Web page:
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The Number of Fortune 500 CompaniesThe Greater Cleveland area is home to several Fortune 500 companies: paint manufacturer, Sherwin-Williams; conglomerate Parker Hannifin; insurance company, Progressive Insurance in Mayfield Village; and aluminum recycler Aleris International, based in Beachwood. Further south of Cleveland, Akron is home to Goodyear Tire and Rubber Company and First Energy, and Canton is home to the Timken Company, the world's largest manufacturer of tapered roller bearings.
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Northeast Ohio has a wide variety of educational institutions, from the relatively affordable and accessible Cleveland State University to private Oberlin College, one of the first US colleges to admit women students, to Case Western Reserve University, named the number 1 undergraduate college in Ohio (and number 38 in the US) by US News and World Report magazine in 2007. Other area collges and universities include John Carroll University, Ursuline College, Baldwin-Wallace University in Berea, the University of Akron, and Kent State University.
Many of these institutions also offer continuing education programs for adults, including several discounted programs for residents over 55.Continue to 9 of 13 below.
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In 2006, Intel named Cleveland as one of its picks for the top three digital communities worldwide. This distintion was awarded to us in large part because of the number of schools, public buildings, libraries, and other spots around town that offer free wireless Internet access. Among these are Cleveland State University, Cleveland Hopkins Airport, the Cleveland Public Libraries, Tower City, Case Western Reserve University, and a host of local coffee houses.
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Yes, I realize that being a Cleveland sports fans takes a certain amount of courage and fortitude, but what other city our size has the variety of professional sports teams that Cleveland has. There's always a major league sporting event and team to cheer -- from the Cleveland Browns, to the Cleveland Cavaliers, to the Cleveland Indians.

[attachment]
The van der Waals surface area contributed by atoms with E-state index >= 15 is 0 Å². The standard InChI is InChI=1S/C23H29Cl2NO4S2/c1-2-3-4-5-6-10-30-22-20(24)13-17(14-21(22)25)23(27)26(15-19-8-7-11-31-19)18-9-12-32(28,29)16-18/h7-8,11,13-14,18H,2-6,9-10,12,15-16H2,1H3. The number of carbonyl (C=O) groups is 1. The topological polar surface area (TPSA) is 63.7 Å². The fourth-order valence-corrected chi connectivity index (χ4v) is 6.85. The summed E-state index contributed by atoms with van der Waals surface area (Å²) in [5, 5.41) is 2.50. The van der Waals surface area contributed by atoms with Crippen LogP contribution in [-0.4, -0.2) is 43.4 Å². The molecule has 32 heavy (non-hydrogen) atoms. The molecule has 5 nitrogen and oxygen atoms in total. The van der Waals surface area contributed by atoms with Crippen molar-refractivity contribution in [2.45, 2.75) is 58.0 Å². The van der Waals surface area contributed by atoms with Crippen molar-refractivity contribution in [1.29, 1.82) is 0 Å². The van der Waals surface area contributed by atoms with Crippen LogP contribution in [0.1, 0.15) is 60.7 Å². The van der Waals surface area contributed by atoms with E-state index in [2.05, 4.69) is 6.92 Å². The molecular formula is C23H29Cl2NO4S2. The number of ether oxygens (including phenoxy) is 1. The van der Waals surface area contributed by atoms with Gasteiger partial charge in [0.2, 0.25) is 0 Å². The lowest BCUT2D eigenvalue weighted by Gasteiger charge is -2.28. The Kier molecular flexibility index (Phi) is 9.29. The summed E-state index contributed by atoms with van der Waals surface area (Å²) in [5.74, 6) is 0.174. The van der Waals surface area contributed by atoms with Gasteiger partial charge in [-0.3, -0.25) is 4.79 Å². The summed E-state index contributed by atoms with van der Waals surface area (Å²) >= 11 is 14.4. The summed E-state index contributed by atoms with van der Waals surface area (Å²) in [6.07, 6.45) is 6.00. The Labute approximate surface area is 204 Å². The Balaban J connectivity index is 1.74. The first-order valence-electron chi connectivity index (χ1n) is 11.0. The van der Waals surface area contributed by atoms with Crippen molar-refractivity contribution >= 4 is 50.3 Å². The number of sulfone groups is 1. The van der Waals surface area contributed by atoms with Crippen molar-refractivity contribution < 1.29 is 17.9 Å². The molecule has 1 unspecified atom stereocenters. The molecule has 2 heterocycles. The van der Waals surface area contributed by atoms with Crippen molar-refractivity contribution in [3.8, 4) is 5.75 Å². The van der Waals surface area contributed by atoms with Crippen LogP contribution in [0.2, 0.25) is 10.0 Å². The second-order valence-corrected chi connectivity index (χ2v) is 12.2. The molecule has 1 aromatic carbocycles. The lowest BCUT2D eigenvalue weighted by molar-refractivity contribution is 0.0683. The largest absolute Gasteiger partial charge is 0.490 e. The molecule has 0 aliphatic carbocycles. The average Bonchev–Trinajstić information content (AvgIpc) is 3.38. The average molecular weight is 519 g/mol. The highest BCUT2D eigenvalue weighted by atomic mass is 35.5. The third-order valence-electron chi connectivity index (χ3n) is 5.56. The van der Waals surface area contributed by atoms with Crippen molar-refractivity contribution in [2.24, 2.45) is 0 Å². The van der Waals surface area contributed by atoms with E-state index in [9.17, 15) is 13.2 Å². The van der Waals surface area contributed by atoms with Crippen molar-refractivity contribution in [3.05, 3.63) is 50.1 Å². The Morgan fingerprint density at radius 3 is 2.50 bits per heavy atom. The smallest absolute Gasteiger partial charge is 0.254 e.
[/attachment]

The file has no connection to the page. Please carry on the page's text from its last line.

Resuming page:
Less nationally-visible teams, but no less exciting are the Cleveland City Stars soccer team, the Akron Aeros AA baseball team, the Cleveland Gladiators arena football team, and the Lake Erie Monsters hockey team.
Of course, there's also the OSU Buckeyes winning football and basketball teams, just two hours down the road in Columbus.
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Cleveland Public Library SystemThe Cleveland Public Library, founded in 1869, has 28 branches plus the main branch in downtown Cleveland. In addition, library patrons have access to the collections of 31 regional library systems in 9 counties through the CLEVNET system, a set-up unique among big city libraries.
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Cleveland's "Emerald Necklace" is one of the most interconnected and extensive city park systems in the US. Founded in 1917, the Cleveland Metropark system is the oldest park system in Ohio and now encompasses over 20,000 acres of parkland. You can travel from the mouth of the Rocky River to the woods outside of Chagrin Falls without ever leaving the park. Facilities include the Cleveland Metroparks Zoo, a marina, the toboggan chutes in Strongsville, several golf courses, riding stables, and miles and miles of biking and hiking trails.Continue to 13 of 13 below.
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The Cleveland Food Scene
Cleveland has always had good restaurants, but the last few years have seen an explosion of new restaurants, food trucks and chefs. Most visible are Michael Symon (Lola, Lolita, B-Side Burgers), Zack Bruell (Parallax, Cowell and Hubbard, L'Albatros...), Jonathon Sawyer (The Greenhouse Tavern, Noodlecat...), Chris Hodgson (Hodge's, Dim and Den Sum, Hodge Podge...) and Rocco Whalen (Fahrenheit), but they are far from being the only ones. Cleveland food mixes local produce and other ingredients with a touch of ethnicity and a lot of style.
Few people are neutral about living in Northeast Ohio; they either love it or hate it. What about you? Tell us how you feel?